Last week I was interviewed on local radio about my role as a historical adviser on the TV adaptation of Wolf Hall. I was trailed as a ‘historical accuracy expert’. Now, in the context of media reports about Wolf Hall, that doesn’t surprise me. Much of the publicity has emphasised the detailed research that informed the production. But I’m rather wary about the way that this accuracy debate has been framed.
If I know one thing about early modern history, it’s that there are as many interpretations of it as there are historians. I also know that even when historians agree, accurate history rarely makes for excellent drama. A film-maker who tried for an ‘accurate’ version of the complexity of Tudor court politics would lose the audience within minutes. Compromise is essential. Even the most sophisticated long-form television manages at best an ensemble of a dozen. So, you pick just one or two courtiers, a couple of secretaries, a pair of ladies-in-waiting. In real life, of course, there were numerous such people. The first episode of Wolf Hall, for example, telescoped into a few lines of dialogue events that took up several dozen pages of my book on Henry VIII’s first divorce.
In debates about the accuracy of TV drama it’s often forgotten that historians do this slimming-down process too. We select case-studies. We edit. We interpret. One book – even of the 800-page doorstep variety – can’t possibly tell you everything about the reign of a single monarch. The author has made choices about what is important.
In certain areas television routinely compromises. Modern medicine means today’s typical extra has fewer pock-marks than a typical member of a historical crowd. Screen portrayals of Anne Boleyn routinely ignore historical sources suggesting she wasn’t conventionally attractive. But that isn’t a problem of historical precision, it’s a problem of the medium (and particularly for women). Everyone’s expected to be prettier on television.
Sometimes the preconceptions of the audience make accuracy awkward. As Wolf Hall director Peter Kosminsky explained on Start The Week, the TV version won’t be reproducing the garish colours of Tudor court tapestries. They would jar too much with an audience accustomed to seeing those colours as they are now, faded and muted. The decision to shoot by candlelight may have been authentic but it hasn’t met with universal approval. Music is a challenge too. The music associated with particular emotions has changed over time. Audiences today don’t know its language. There are limits to how far it is possible to be precise and still engage viewers.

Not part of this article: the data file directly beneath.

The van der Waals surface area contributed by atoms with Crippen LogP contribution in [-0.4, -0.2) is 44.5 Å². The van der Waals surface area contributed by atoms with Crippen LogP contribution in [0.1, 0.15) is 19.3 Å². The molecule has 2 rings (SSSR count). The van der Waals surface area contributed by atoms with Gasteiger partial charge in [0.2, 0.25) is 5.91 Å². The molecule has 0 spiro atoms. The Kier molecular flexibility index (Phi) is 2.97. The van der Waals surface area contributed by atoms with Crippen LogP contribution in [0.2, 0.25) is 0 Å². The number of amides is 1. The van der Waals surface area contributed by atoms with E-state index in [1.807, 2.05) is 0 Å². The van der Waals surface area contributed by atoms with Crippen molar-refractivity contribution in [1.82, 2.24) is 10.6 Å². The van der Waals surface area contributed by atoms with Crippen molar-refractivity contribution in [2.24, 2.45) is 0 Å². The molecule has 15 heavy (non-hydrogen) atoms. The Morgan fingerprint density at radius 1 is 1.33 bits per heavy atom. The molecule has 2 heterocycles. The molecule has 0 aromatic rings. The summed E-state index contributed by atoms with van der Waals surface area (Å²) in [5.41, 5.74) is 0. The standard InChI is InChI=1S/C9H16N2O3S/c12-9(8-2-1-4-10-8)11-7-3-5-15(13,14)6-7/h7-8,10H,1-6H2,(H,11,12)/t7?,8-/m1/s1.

But if television can’t be as precise as an academic book in full footnoted glory, it has other strengths. Television and film can visualise the past. The portrayals of Henry VIII on screen have done much to challenge the iconic Holbein propaganda image, painted relatively late in the king’s reign. Showtime series The Tudors with its uniformly gorgeous cast ripped that up, but they weren’t the first. Robert Bolt did it in the 1960s in a A Man for All Seasons, with a stage direction: ‘Not the Holbein Henry, but a much younger man, clean-shaven, bright-eyed, graceful and athletic.’ When the stage play became a film, Robert Shaw’s Henry immortalised that look.
On television we see fashions and fabrics. We see clothes – not still, as we might in a portrait – but moving with their wearers. Trains drag and catch. Winter without central heating calls for fur, if you can afford it. We see the effort of riding, the physicality of life without motorised transport. Of course, all those things can be written down, but even with the best written-down account of Tudor ceremony in hand, it takes enormous effort to recreate the image in our heads. Television does that for us. We can see who stands where, the lines of hierarchy, the formality, who’s in and who’s out. We don’t need words. Television can show us the importance of the entourage, the lack of privacy at the Tudor court. It makes clear that after sunset, when candles were expensive, the past was dark.
Television history lets viewers look at the past through the eyes of someone who was there: or allows that person to talk straight to us. We can gaze from the sidelines or, like many a courtier, we can be kept in the dark, denied information, left with mysteries to solve. Or we can simply enjoy the suspense. There is great dramatic irony to historical drama. After all, we know how the story ends. People in the past didn’t have that privilege.
The best television history takes what we know of times gone by and boils it up, condensing it into a brilliantly-rich stew of drama and excitement. That’s what it’s good at. So ask me if I like a particular show. That’s fine. Ask me if it works with what we know of the past. I’ll tell you. But after the past week, I confess I’m getting a little bit frustrated with the words ‘historical accuracy’.
- For further reading on this topic I recommend the work of Robert Rosenstone.
Wolf Hall continues on BBC2 at 9pm on Wednesdays; it will be broadcast on PBS Masterpiece in the USA, beginning April 2015.
Image: Crosby Hall, London home of Antonio Bonvisi, one of the characters featured in Wolf Hall. By Tarquin Binary at Wikimedia Commons, used with a CC-BY-SA 2.5 licence.
Catherine Fletcher is Lecturer in Public History at the University of Sheffield. Her book The Divorce of Henry VIII is published by Vintage.